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Field Trip to Mars

Mars Pathfinder

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Field Trip to Mars Site Map

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Landing Site

The Mars Pathfinder landed on Mars in July, 1997 and began a successful mission of exploration. Find out about the landing site, the mission and the Sojourner rover by clicking the links below.

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Mars
Pathfinder
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Pathfinder
Mission
Click for Sojourner Rover
Sojourner
Rover

Comparison to Ares Vallis Flood Plain

Compare these flood plain rocks and boulders with the Pathfinder image below. Except for the sagebrush and blue sky the image is similar. Sharp edges indicate the rocks did not travel very far from where they first entered the water flow. Rounded edges indicate that a rock has bounced along in fast flowing water for long enough to chip and break off tiny pieces.

Flood plain rocks and boulders

Flood plain rocks and boulders near Soap Lake.

Twin Peaks by the Mars Pathfinder

Twin Peaks in Super Resolution
"The Twin Peaks are modest-size hills to the southwest of the Mars Pathfinder landing site. They were discovered on the first panoramas taken by the IMP camera on the 4th of July, 1997, and subsequently identified in Viking Orbiter images taken over 20 years ago. The peaks are approximately 30-35 meters (-100 feet) tall. North Twin is approximately 860 meters (2800 feet) from the lander, and South Twin is about a kilometer away (3300 feet). The scene includes bouldery ridges and swales or "hummocks" of flood debris that range from a few tens of meters away from the lander to the distance of the South Twin Peak."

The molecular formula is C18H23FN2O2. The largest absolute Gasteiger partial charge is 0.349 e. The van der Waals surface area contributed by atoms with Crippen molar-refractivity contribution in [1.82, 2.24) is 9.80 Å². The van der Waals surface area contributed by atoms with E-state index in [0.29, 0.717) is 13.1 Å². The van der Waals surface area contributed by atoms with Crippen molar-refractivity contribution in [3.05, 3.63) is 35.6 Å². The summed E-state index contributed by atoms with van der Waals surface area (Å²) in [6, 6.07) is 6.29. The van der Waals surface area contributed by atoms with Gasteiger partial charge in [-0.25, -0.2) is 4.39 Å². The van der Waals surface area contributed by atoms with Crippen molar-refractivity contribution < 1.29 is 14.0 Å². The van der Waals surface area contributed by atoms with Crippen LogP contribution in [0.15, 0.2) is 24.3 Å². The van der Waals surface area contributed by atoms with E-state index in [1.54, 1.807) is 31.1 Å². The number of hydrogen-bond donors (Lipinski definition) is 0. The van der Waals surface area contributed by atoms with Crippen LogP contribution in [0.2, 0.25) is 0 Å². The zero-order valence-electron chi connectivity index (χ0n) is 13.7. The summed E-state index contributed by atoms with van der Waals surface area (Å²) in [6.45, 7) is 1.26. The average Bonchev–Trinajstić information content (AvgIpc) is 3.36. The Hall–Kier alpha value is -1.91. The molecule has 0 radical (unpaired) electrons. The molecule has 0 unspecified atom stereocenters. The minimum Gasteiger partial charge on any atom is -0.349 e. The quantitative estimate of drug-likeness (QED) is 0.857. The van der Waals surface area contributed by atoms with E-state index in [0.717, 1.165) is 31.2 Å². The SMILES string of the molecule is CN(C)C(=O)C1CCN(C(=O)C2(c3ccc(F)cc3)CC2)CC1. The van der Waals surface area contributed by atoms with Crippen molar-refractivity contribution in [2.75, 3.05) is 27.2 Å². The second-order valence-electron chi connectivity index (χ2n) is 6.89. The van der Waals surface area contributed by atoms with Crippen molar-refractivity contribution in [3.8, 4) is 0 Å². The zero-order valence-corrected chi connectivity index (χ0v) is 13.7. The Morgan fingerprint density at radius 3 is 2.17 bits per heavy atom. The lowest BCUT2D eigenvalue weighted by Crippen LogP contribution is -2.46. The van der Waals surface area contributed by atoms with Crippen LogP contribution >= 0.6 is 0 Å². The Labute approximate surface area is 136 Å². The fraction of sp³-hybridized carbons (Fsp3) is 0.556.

(Image and Description by NASA/JPL)

Click for Tiu Vallis Flood Plain area

The next valley to Ares Vallis is Tiu Vallis seen in this NASA image at left. The flow of water is from the bottom of the image to the top. The crater to the left of the arrow point is about 50 km across. Note the sculpted features of channels and islands.
Click on image for a detail view Tiu Vallis area.

Draggoo Comment "This black and white image is an example of how hard it is to look at an area and determine whether the features are hills or valleys. The light is coming from the right of the picture. The islands are raised and the craters are round depressions but your eye could see the craters as round hills and the islands as shallow depressions, especially if you thought the light was coming from the left. This optical illusion means that other ways, such as radar imaging, must be used to provide heighth and depth information. Try to see both versions of the image. I had to stare at it for a while." [Draggoo]

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Mars
Pathfinder
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Pathfinder
Mission
Click for Sojourner Rover
Sojourner
Rover


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For more information, check out:
Mars Pathfinder
Viking, Pathfinder and other Mars missions
NASA Planet Facts.


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